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boiling point, and yet above the thermal death point of lactic and pathogenic germs. The spores and germs not so killed are checked in their growth by the rapid cooling, which is an important part of the process.
Pasteurised milk cannot be distinguished from fresh milk, which it closely resembles in flavour and nutritive value. It can be preserved for long periods, and is not so liable to give rise to diarrhæal diseases.
Pasteurisation has also been resorted to in the case of wines, cream, etc., and with marked success.
Meat.-It has already been remarked that the putrefaction of dead animals is initiated by the saprophytes of the alimentary canal, which migrate from their normal habitat and invade the tissues in all directions. If, therefore, the bowels of the animal be completely excised as soon as it is slaughtered, it would be possible to delay the decomposition for some time. This is precisely what the butcher does every day; but without understanding the rationale of his method.
To prevent further putrefaction, the disembowelled carcass is placed in a refrigerating chamber, and in this frozen state can be transported to long distances. This method of “cold storage” is largely employed in Australia, and has proved eminently satisfactory to the public and capitalist alike.
The smoking of meat is also a reliable means of preserving it. The smoke of heated wood chips is rich in phenol and creasote, which are deposited on the flesh and prevent putrefaction.
But the best method of preserving meat consists in heating it to a temperature sufficient to destroy all bacteria and their spores, and then hermetically sealing the vessels. This is essentially the process used by Appert long ago, and has led to the growth of a gigantic industry.
Eggs.--The contents of fresh-laid eggs are not always germ-free, as bacteria are known to enter the oviduct and infect the albumin before the shell is deposited. Again, the shell is porous, and allows bacteria and oxygen to pass through it.
This gas is essential for the development of the embryo, and also for the organisms already contained in the egg.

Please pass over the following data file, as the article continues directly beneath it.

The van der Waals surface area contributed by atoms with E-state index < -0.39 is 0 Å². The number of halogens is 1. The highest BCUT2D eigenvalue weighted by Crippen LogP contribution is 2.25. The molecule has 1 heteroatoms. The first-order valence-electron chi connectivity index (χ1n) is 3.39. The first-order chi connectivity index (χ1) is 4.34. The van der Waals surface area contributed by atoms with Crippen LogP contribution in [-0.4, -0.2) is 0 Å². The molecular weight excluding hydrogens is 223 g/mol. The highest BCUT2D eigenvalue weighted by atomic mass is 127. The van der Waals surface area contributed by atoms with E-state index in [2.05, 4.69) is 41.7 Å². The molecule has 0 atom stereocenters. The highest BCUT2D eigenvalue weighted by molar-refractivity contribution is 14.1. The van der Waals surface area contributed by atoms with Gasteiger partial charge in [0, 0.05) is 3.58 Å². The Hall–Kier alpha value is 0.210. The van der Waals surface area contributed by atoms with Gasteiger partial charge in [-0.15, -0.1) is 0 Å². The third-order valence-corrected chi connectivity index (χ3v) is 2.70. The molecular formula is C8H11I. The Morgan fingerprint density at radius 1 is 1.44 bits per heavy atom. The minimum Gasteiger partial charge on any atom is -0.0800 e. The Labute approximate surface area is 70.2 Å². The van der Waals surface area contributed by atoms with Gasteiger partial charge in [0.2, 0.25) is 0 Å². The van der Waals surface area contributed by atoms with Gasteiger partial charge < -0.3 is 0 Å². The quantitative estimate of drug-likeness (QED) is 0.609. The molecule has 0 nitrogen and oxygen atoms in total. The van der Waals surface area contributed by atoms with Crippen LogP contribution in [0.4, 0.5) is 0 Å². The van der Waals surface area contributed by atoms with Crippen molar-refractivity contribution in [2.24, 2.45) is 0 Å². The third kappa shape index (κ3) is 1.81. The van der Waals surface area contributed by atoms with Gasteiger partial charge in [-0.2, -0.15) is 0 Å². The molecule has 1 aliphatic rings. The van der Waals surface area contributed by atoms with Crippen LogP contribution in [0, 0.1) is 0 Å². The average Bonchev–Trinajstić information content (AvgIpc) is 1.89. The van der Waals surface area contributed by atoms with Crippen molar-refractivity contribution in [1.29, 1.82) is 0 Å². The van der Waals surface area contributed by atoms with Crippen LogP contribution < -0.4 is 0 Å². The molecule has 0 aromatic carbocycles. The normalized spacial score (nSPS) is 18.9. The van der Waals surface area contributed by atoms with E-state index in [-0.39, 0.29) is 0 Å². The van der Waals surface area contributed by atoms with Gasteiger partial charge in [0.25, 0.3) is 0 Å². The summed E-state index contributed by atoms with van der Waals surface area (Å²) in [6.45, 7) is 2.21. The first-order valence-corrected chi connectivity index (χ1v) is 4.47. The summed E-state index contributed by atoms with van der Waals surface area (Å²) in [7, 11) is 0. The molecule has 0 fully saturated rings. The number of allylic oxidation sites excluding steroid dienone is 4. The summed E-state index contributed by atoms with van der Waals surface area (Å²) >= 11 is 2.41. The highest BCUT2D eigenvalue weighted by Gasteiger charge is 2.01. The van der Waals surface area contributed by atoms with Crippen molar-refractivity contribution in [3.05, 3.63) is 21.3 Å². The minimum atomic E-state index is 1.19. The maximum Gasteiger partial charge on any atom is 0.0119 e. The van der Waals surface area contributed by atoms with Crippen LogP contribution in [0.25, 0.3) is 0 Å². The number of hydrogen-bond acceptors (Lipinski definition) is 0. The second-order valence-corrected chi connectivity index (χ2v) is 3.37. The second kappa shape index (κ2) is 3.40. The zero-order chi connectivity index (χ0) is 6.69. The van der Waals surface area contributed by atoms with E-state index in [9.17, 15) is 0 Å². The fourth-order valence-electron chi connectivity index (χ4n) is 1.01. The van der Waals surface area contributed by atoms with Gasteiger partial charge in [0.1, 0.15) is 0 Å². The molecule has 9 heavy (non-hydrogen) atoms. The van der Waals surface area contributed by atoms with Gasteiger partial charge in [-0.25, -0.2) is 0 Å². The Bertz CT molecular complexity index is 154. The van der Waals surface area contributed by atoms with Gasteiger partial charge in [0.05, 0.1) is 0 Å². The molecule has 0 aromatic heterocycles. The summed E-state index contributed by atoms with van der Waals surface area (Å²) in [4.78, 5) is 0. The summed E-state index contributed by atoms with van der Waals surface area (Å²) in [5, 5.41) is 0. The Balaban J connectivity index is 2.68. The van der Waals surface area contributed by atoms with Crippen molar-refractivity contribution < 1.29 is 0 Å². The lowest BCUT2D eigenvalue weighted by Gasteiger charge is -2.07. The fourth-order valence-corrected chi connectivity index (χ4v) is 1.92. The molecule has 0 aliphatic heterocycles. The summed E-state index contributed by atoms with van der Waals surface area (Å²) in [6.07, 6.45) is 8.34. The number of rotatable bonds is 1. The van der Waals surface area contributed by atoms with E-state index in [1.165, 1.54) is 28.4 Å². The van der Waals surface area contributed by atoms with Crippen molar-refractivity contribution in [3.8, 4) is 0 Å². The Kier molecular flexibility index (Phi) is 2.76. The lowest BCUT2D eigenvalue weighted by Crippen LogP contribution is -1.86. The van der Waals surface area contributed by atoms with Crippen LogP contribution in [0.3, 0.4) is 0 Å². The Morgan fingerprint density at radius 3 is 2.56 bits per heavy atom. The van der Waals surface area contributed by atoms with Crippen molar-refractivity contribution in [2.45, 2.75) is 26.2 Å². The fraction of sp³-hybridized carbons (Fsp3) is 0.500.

The methods of preservation aim at making the shell impervious to the passage of bacteria and oxygen. This is accomplished by coating them with vaselin, or "water glass,” a material composed of sodium and potassium silicates.
Vegetables and Fruits.-Bacteria require a preponderance of water for their growth, and they cease to grow in substances in which this element is lacking. It is for this reason that fruits and vegetables dried by the sun's rays or artificial heat can be preserved for comparatively long periods.
In the case of substances like green peas, which are apt to lose their flavour by desiccation, recourse is had to Appert's process.
In the preparation of jams and marmalades, the fruits are boiled, sugar added, and the whole carefully packed in sterile glass jars. Sugar in itself is an excellent food, and not only exalts the nutritive value of these substances, but at the same time plasmolyses the bacteria, so that they are no longer capable of setting up decomposition. But in order to be effective it must be used in very strong solutions, otherwise it is apt to undergo alcoholic fermentation.
1 By“ plasmolysis” is meant a condition of the cell in which its protoplasm shrinks from the cell wall and aggregates into little
BACTERIA IN DISEASE.
BEFORE considering the relations of bacteria to disease it would be as well to refer briefly to the organisms which are normally parasitic in man. They are present on the skin, in the respiratory passages, and in the digestive canal. Of these by far the largest number are met with in the intestines. Formerly it was supposed that bacteria were essential to normal digestion ; but it is now recognised that their presence is by no means of any advantage to the host. On the other hand, they may be distinctly harmful, for they are liable to multiply whenever the defensive forces of the organism are diminished. There can be no doubt that many forms of headache and anæmia are due to auto-intoxication from the poisonous secretions of these microbes. Cirrhosis of the liver has been produced in animals by the aid of acetic and butyric acids, which are the normal products of our intestinal bacteria. It may also be that these organisms, by devitalising the mucous membrane, prepare the
for the cholera germs which are thus enabled to gain a foothold in the intestines.
The microbic theory of disease, although formulated by Henle in 1840, has only been demonstrated within the last few decades. Pasteur's researches on butyric fermentation led him to note the marked resemblance between the processes of fermentation and disease, and